A New York City gossip reporter revealed herself today to be the woman behind 300 Sandwiches, a food blog she started because her boyfriend once told her that if she made him 300 sandwiches, he'd buy her an engagement ring. So why isn't this already a terrible straight-to-Blockbuster movie starring overgrown Disney Channel stars? Probably because a movie about Stephanie Smith's arrangement with her boyfriend sounds — how do I put this gently — like a bit of a shit sandwich.
Stephanie Smith's attempts to pass her boyfriends demands as somehow cute, like a big-eyed puppy in a vest scratching the door to go outside, only serve to make her situation sound worse. Here's Smith explaining, in her own words, the adorawful way the 300
Sandwiches Sammiches project came about.
Each morning, he would ask, “Honey, how long you have been awake?”
“About 15 minutes,” I’d reply.
“You’ve been up for 15 minutes and you haven’t made me a sandwich?”
To him, sandwiches are like kisses or hugs. Or sex. “Sandwiches are love,” he says. “Especially when you make them. You can’t get a sandwich with love from the deli.”
"You've been up for 15 minutes and you haven't made me a sandwich?" is bound to go down in history as one of the great lines of romantic prose. Shall I compare thee to a summer's day? I don't know, can the summer's day make me a fucking sandwich?
But maybe I'm rushing to judgment. Maybe things get better as the article progresses (spoiler alert: things will not). Take it away, Ms. Smith:
Eric devoured the sandwich as if it were a five-star meal, diving in with large, eager bites. “Babes, this is delicious!” he exclaimed.
As he finished that last bite, he made an unexpected declaration of how much he loved me and that sandwich: “Honey, you’re 300 sandwiches away from an engagement ring!”
Was our happily ever after as simple as making him a few sandwiches?
This is the exact plot of that controversial unaired episode of Sex and the City when Samantha talks the gals into getting that hot new designer lobotomy and Charlotte somehow ends up with a MacArthur Genius Grant and Carrie becomes a Scientologist before they convince Big to get their brain parts back.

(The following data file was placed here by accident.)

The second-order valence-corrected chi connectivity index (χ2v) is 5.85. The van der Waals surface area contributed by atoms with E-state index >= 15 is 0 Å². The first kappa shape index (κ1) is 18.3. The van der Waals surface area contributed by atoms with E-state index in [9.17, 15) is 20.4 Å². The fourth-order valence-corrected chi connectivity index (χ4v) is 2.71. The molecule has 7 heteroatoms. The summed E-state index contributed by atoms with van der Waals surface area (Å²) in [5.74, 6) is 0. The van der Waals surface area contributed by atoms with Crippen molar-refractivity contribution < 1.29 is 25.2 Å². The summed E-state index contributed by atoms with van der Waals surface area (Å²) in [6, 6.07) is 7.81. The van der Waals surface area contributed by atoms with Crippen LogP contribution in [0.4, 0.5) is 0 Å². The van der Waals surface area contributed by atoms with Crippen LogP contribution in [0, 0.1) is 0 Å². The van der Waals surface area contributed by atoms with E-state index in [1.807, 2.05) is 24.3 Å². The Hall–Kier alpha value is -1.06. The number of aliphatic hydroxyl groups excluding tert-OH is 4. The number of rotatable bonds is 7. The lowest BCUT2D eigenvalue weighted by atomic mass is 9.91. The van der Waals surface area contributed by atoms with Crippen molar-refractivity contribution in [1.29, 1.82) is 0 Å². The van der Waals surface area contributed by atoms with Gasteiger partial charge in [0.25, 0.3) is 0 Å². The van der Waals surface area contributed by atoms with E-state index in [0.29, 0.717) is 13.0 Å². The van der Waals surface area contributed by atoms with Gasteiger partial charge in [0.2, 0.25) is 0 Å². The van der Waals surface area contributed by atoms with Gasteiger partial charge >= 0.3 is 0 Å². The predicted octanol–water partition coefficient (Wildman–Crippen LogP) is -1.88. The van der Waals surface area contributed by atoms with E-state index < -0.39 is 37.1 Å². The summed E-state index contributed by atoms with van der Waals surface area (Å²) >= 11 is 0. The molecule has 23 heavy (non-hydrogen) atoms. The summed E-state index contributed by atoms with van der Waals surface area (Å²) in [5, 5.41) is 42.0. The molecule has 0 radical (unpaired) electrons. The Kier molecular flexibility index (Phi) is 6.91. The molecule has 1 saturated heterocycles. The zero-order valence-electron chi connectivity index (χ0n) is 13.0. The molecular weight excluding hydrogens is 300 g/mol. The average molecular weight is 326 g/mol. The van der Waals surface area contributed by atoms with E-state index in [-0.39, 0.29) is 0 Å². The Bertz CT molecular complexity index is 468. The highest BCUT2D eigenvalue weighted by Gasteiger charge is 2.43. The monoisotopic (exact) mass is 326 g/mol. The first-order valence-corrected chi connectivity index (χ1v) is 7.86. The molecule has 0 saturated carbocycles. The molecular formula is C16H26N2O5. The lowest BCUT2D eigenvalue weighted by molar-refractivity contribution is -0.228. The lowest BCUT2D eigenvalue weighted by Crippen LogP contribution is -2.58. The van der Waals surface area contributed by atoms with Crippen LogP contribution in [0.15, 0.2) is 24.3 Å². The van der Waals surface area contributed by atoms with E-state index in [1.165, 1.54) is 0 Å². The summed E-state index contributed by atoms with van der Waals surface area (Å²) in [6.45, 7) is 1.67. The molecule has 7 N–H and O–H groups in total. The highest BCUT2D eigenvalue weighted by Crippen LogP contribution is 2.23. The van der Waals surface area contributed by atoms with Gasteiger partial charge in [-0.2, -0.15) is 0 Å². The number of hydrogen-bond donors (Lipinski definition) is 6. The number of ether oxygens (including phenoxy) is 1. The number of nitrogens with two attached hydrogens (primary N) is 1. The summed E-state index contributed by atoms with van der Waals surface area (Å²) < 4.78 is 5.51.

So, to fast forward through more of Stephanie Smith trying to pass off a guy who sounds like a less funny MegaDick version of Daniel Tosh as her Prince Charming, we get to the whole reason Smith wanted an engagement ring in the first place: Because It's Time. Because if you don't get married, even if you're happily partnered with a sandwich-obsessed douchebag, when you turn 40 you collapse in on your own barren womb and form a pulsating spinster star from which not even light can escape.
Ten sandwiches or so in, I did the math. Three sandwiches a week, times four weeks a month, times 12 months a year, meant I wouldn’t be done until I was deep into my 30s. How would I finish 300 sandwiches in time for us to get engaged, married and have babies before I exited my childbearing years?
My mother was the voice of reason. “Relationships are a marathon, not a sprint,” she said. “Take it one sandwich at a time.”
I made sandwiches for breakfast, lunch, dinner and dessert. I made sandwiches to get myself out of the doghouse — like No. 67, a scrambled egg, smoked salmon and chive creation that combined some of Eric’s favorite things to make up for my being 45 minutes late for dinner the night before.
Hurry, hurry, hurry! Must rush to be impregnated with the seed of a man who uses the word "Babes" as a pet name! Must pop out babies that are half you half him! The world needs more of that guy! Make copies of yourselves! Make so many copies!
Despite her embarrassing efforts, Smith isn't quite there yet; her piece is called "I'm 124 sandwiches away from an engagement ring!" and the whole thing reads like it's written in the voice of a realtor headshot. Everything's great! Everything's so great!
Today, I’ve made and blogged about 176 sandwiches. Over the months, my creations have grown more complex — lobster rolls, bánh mìs, pulled pork. No matter what’s on the menu, Eric smiles and says thank you. He’s just happy I cook for him at all.
“You women read all these magazines to get advice on how to keep a man, and it’s so easy,” he says. “We’re not complex. Just do something nice for us. Like make a sandwich.”
That settles it. Eric, spokesperson for men everywhere, has declared it: all women have needed to do this whole time is make sandwiches. Every magazine that you gals like to read can go ahead and close up shop; MEN HAVE BEEN SOLVED BY ERIC THE SANDWICH WHORE.
Even though we now know, collectively as a Lady Monolith, how to please men, collectively as a Man Monolith, a few loose ends were left untied in Smith's piece. Namely: how complicated a sandwich are we talking here? Would Eric still light up Stephanie's ring finger if she just half assed the last 124 sandwiches by making him a pile of peanut butter on folded bread monstrosities? What is the minimum number of ingredients required for Eric to count it as 1/300th an engagement ring? Are there any substitutions for sandwichmaking? What's the sandwich-to-blowjob conversion rate (my boss suggested that 1 BJ is worth 2 4-or-more-ingredient sandwiches; I'm inclined to agree)?
But I'm optimistic that these two crazy kids can make it work. After all, if a relationship between two thirtysomethings can't thrive on a combination of desperation and entitlement, then what hope do any of the rest of us have?
(Final sandwich suggestion: 2 slices of sourdough bread with a positive pregnancy test in the middle.)